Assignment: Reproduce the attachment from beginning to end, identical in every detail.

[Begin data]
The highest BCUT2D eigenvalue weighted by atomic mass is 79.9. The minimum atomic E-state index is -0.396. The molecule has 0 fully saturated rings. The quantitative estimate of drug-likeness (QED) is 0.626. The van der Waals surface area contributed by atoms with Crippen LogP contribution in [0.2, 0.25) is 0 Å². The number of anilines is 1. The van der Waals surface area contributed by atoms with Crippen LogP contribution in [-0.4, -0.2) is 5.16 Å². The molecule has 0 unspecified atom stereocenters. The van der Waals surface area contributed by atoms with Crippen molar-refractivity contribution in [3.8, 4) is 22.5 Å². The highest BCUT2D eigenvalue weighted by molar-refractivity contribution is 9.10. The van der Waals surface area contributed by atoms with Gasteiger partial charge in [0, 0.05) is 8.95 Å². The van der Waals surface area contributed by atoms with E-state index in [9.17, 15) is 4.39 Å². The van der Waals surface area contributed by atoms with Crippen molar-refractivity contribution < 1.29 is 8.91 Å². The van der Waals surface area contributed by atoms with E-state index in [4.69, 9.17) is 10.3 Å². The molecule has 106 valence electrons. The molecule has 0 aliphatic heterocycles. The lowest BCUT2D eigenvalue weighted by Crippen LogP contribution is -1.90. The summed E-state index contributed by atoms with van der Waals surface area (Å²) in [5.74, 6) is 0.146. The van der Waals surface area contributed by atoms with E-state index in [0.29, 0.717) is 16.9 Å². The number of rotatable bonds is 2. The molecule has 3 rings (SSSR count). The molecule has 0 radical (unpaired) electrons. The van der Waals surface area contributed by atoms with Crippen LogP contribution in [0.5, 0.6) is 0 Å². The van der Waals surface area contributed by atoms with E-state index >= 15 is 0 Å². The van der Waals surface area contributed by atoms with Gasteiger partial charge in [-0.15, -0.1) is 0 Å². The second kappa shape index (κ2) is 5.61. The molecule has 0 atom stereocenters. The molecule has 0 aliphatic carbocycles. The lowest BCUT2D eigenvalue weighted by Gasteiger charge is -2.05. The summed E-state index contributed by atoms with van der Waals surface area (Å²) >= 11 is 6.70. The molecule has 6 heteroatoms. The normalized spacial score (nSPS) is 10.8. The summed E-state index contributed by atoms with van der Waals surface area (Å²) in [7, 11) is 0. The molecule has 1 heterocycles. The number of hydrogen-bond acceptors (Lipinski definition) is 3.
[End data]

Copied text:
The highest BCUT2D eigenvalue weighted by atomic mass is 79.9. The minimum atomic E-state index is -0.396. The molecule has 0 fully saturated rings. The quantitative estimate of drug-likeness (QED) is 0.626. The van der Waals surface area contributed by atoms with Crippen LogP contribution in [0.2, 0.25) is 0 Å². The number of anilines is 1. The van der Waals surface area contributed by atoms with Crippen LogP contribution in [-0.4, -0.2) is 5.16 Å². The molecule has 0 unspecified atom stereocenters. The van der Waals surface area contributed by atoms with Crippen molar-refractivity contribution in [3.8, 4) is 22.5 Å². The highest BCUT2D eigenvalue weighted by molar-refractivity contribution is 9.10. The van der Waals surface area contributed by atoms with Gasteiger partial charge in [0, 0.05) is 8.95 Å². The van der Waals surface area contributed by atoms with E-state index in [9.17, 15) is 4.39 Å². The van der Waals surface area contributed by atoms with Crippen molar-refractivity contribution < 1.29 is 8.91 Å². The van der Waals surface area contributed by atoms with E-state index in [4.69, 9.17) is 10.3 Å². The molecule has 106 valence electrons. The molecule has 0 aliphatic heterocycles. The lowest BCUT2D eigenvalue weighted by Crippen LogP contribution is -1.90. The summed E-state index contributed by atoms with van der Waals surface area (Å²) in [5.74, 6) is 0.146. The van der Waals surface area contributed by atoms with E-state index in [0.29, 0.717) is 16.9 Å². The number of rotatable bonds is 2. The molecule has 3 rings (SSSR count). The molecule has 0 radical (unpaired) electrons. The van der Waals surface area contributed by atoms with Crippen LogP contribution in [0.5, 0.6) is 0 Å². The van der Waals surface area contributed by atoms with E-state index >= 15 is 0 Å². The van der Waals surface area contributed by atoms with Gasteiger partial charge in [-0.15, -0.1) is 0 Å². The second kappa shape index (κ2) is 5.61. The molecule has 0 atom stereocenters. The molecule has 0 aliphatic carbocycles. The lowest BCUT2D eigenvalue weighted by Gasteiger charge is -2.05. The summed E-state index contributed by atoms with van der Waals surface area (Å²) >= 11 is 6.70. The molecule has 6 heteroatoms. The normalized spacial score (nSPS) is 10.8. The summed E-state index contributed by atoms with van der Waals surface area (Å²) in [7, 11) is 0. The molecule has 1 heterocycles. The number of hydrogen-bond acceptors (Lipinski definition) is 3.